Through the years, grabbing and reporting all sorts of stories, I have now come upon what I consider to be the ultimate con. And they were trying to play it on the Emperor for Life of Route 4, Piedmont. That is, Yours Truly, The Old Yarnspinner.
It was late afternoon on a Friday. The banks were closed, and I knew the upcoming July 4th holiday was going to mess up some folks who have asked the proper authorities to just go ahead and send my government check to the bank.
Fact is, when somebody else has got your money, even if they are simply holding it for you, they really don’t want to give it up. And odds are real good that when you do ask for it, there is going to be a gob of paperwork. They are gonna want to see your driver’s license and another photo ID even if y’all went to grammar school together and went to the beach together two or twelve times.
I was quietly sitting at my computer, reading about sad other folks’ lives are, when the telephone rang. It was not my area code, but the darling wife had gone visiting and I just felt like talking.
Usually if it’s a telemarketer I will gab for a few minutes and tell them I am a full time fortune teller, and it they promise never to call my home again, I will tell them something, a big secret, about themselves.
They usually agree. Then,I say, “You hate your job. You are in bad financial shape and just had to have some kind of job, and telemarketing was the only thing you could find.”
By then the caller has gone on to next on the list, but you and they both know you were exactly right.
This time, though, the caller said, “Pop?”
I didn’t catch the voice so I said something smart, like, “Who is this?”
The person said, “This is Tyler, your oldest grandson.” Since I was well aware who my oldest grandson is, I asked what was going on.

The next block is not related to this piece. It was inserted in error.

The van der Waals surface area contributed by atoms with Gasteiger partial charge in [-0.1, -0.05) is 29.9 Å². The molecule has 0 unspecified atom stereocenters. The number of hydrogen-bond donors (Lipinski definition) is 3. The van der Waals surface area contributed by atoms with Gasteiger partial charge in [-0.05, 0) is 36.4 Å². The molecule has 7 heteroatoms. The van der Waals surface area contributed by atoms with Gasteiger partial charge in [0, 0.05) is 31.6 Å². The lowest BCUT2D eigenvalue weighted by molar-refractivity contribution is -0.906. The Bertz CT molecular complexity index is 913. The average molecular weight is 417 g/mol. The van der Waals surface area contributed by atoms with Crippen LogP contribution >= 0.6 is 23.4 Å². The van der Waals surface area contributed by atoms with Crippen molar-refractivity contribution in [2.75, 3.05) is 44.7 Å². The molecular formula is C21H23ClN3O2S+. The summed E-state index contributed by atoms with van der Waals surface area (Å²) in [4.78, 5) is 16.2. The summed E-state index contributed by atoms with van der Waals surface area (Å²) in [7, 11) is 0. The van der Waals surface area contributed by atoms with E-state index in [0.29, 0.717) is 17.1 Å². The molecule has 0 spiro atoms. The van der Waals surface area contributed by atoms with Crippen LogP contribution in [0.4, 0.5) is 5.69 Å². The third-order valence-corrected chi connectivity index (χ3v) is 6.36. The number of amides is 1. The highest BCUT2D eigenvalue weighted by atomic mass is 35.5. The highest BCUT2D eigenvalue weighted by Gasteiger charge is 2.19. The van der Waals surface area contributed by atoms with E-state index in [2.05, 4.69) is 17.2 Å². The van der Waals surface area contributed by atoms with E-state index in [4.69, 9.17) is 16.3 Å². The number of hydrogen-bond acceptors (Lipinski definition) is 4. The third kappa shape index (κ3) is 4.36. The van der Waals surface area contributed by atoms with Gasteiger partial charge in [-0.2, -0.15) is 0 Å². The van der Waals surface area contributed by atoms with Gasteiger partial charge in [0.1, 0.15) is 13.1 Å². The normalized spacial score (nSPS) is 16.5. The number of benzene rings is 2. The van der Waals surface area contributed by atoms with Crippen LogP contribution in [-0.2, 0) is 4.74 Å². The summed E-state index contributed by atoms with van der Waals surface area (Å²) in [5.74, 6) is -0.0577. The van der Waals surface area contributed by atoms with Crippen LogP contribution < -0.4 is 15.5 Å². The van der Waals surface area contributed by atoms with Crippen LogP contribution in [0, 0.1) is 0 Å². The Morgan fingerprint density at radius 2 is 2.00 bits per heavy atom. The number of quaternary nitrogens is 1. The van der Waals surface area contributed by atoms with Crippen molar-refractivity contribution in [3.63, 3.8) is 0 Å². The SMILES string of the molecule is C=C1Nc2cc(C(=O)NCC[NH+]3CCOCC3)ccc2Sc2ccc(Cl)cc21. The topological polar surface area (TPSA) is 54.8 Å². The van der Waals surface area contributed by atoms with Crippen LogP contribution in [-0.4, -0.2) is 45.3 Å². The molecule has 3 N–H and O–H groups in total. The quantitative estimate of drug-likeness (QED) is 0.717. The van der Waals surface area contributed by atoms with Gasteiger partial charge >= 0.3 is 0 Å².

“I’m down here in Florida,’ he said. “I guess my voice sounds a little different is because I have a broken nose and some stitches across my lower lip.”
By then I was very concerned. “Did you say you are in Florida, what are you doing in Florida, how did you break your nose and got those stitches?”
“A good friend died, Pop, and we came down for he memorial service. I spoke, during the service and then we had a glass of wine where we gave a toast in his memory.”
“Then, when we were leaving they asked me to drive. I felt fine, so I did. We weren’t far from the church when a girl ran a red light and I hit her in the side. She is six months pregnant and they took us both to the hospital They sewed up my lip and packed my nose. They gave me a breathalyzer at the scene and told me I had failed by two points. And I just had one small cup of wine.”
“Now I’m in jail. Here, talk to my court appointed attorney.”
Some man got on the phone, told me who he was and then said, “We need to get Tyler out of here as soon as possible. I can have him out of here in two hours, but we need $1,900.00. Once he is out, no matter what happens he won’t be just sitting here without any friends waiting and waiting to see what happens with the woman’s pregnancy. In addition to DUI and (some sort of) personal injury, the charge could go as high as manslaughter. He could be here in Florida for years to come.
“We may be able to get him out for as little as $1,000,” his lawyer said.
I tried to explain that I had a little money in two banks, but the funds could not be juggled into one account for almost four days.
The lawyer then said time on the phone was running out and that he could call me back the next day, and, “please, for Tyler’s sake, do not tell anyone up there a single word.”
And before I could ask what town they were in, they hung up.
So for almost a week, I sat on this, not telling anyone anything. I tried calling his cell, but it was going straight to his voicemail.
Finally, after a week of worrying and not knowing what to do, my ultramodern cell phone rang. The caller ID said it was Tyler’s phone. I picked it up, and when Tyler spoke I bombarded him with questions.
“How’s your nose? How are you dealing with the stitches in your lip? How long did you stay in jail? Who helped you get out, how long have you been back in the area, and what was going to happen at the trial?
Tyler was astounded. He had no idea what I was talking about. He did not have a friend pass away. He had not been to Florida, and his nose had not been broken.
I am still delighted their con didn’t work.
Bryan Ramey is a Personal Injury Attorney who practices in the upstate of South Carolina. He graduated from The University of South Carolina School of Law, and has been practicing law for 27 years now. Bryan Ramey believes in representing the injured. Learn more about his experience by clicking here.